N. Demir, K. Wittek, N. Pohlmann, T. Urban : (Institut für Internet-Sicherheit)
“Our (in)Secure Web: Understanding Update Behavior of Websites and Its Impact on Security”,
In Proceedings of the Passive and Active Measurement Conference 2021.
Software updates take an essential role in keeping IT environments secure. If service providers delay or do not install updates, it can cause unwanted security implications for their environments. This paper conducts a large-scale measurement study of the update behavior of websites and their utilized software stacks. Across 18 months, we analyze over 5.6M websites and 246 distinct client- and server-side software distributions. We found that almost all analyzed sites use outdated software.
To understand the possible security implications of outdated software, we analyze the potential vulnerabilities that affect the utilized software. We show that software components are getting older and more vulnerable
because they are not updated. We find that 95 % of the analyzed websites
use at least one product for which a vulnerability existed.
Nowadays, we use the Web for various tasks and services (e.g., talking to our friends, sharing ideas, to be entertained, or to work). Naturally, these services process a lot of personal and valuable data, which needs to be protected. Therefore, web services need to be hardened against adversaries, for example, due to imperfections of software. An essential role in every application’s security concept is the updating process of the used components. Not updating software might have severe security implications. For example, the infamous Equifax data breach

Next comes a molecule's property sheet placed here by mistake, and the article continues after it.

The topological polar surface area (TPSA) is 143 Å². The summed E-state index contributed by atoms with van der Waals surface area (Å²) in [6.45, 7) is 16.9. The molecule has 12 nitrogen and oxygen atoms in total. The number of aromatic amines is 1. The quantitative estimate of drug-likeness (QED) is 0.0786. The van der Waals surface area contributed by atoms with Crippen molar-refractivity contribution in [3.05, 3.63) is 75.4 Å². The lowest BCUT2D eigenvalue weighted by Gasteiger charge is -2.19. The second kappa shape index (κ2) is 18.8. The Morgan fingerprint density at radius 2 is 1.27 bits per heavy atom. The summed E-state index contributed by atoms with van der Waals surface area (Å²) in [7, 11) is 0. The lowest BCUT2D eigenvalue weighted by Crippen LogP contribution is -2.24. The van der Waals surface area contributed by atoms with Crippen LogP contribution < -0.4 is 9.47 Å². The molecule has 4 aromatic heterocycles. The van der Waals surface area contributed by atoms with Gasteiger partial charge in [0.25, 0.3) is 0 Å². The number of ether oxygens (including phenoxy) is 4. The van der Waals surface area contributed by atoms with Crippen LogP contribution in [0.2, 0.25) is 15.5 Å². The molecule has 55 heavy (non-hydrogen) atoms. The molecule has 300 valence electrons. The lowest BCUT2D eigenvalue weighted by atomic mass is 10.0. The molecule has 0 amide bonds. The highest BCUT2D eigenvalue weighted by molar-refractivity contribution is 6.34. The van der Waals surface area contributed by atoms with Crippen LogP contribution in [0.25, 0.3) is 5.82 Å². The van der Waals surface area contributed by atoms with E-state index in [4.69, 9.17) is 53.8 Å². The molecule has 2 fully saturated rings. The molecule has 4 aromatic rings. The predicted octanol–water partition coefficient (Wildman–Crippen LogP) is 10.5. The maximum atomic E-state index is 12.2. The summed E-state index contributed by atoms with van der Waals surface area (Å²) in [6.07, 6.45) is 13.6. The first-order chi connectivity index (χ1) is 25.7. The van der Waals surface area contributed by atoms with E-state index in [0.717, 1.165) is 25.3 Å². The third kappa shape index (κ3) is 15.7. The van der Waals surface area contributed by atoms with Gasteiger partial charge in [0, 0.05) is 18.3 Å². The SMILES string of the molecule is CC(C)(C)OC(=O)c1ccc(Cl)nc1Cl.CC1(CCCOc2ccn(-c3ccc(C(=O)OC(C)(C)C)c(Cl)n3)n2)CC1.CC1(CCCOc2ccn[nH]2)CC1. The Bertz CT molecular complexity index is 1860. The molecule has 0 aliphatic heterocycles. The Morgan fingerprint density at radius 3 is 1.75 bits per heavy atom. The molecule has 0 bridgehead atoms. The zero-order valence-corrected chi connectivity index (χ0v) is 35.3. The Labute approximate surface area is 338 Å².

that affected 143 million people was possible because the company used software with a known vulnerability that has already been fixed in a newer version.
However, keeping software up to date is not always easy and, from the security perspective, not always necessary (i.e., not every update fixes a security issue).
Modern applications require a variety of different technologies (e.g., libraries, web servers, databases, etc.) to operate. Updating one of these technologies might have unforeseeable effects and, therefore, updates might create potentially high overhead (e.g., if an update removes support of a used feature). More specifically, service providers might object to install an update because they do not directly profit from the new features (e.g., changes in an unused module). Hence, it is reasonable not always to install every available update (e.g., to ensure stability).
In this work, we show that this challenge can have grave implications. To
understand how up to date the utilized software on the Web is and to understand its possible security implications, we conduct a large-scale measurement. Previous work also analyzed update behavior on the Web but – to the best of our knowledge – our measurement is more comprehensive than the previous studies. While we analyze over 5.6M sites and nearly 250 software (SW) products, other work in this field often only analyzed one specific type of software or a small subset. Therefore, our results are more generalizable and provide a better overview of the scale of the problem.
To summarize, we make the following contributions:
- We conduct a large-scale measurement that evaluates 246 software products used on 5.6M websites over a period of 18 months, to determine update behavior and security impact of not updating.
- We show that 96 % of the analyzed websites run outdated software, which is often more than four years old and is getting even older since no update is applied.
- We show that a vast majority of the analyzed websites (95 %) use software for which vulnerabilities have been reported, and the number of vulnerable websites is increasing over time.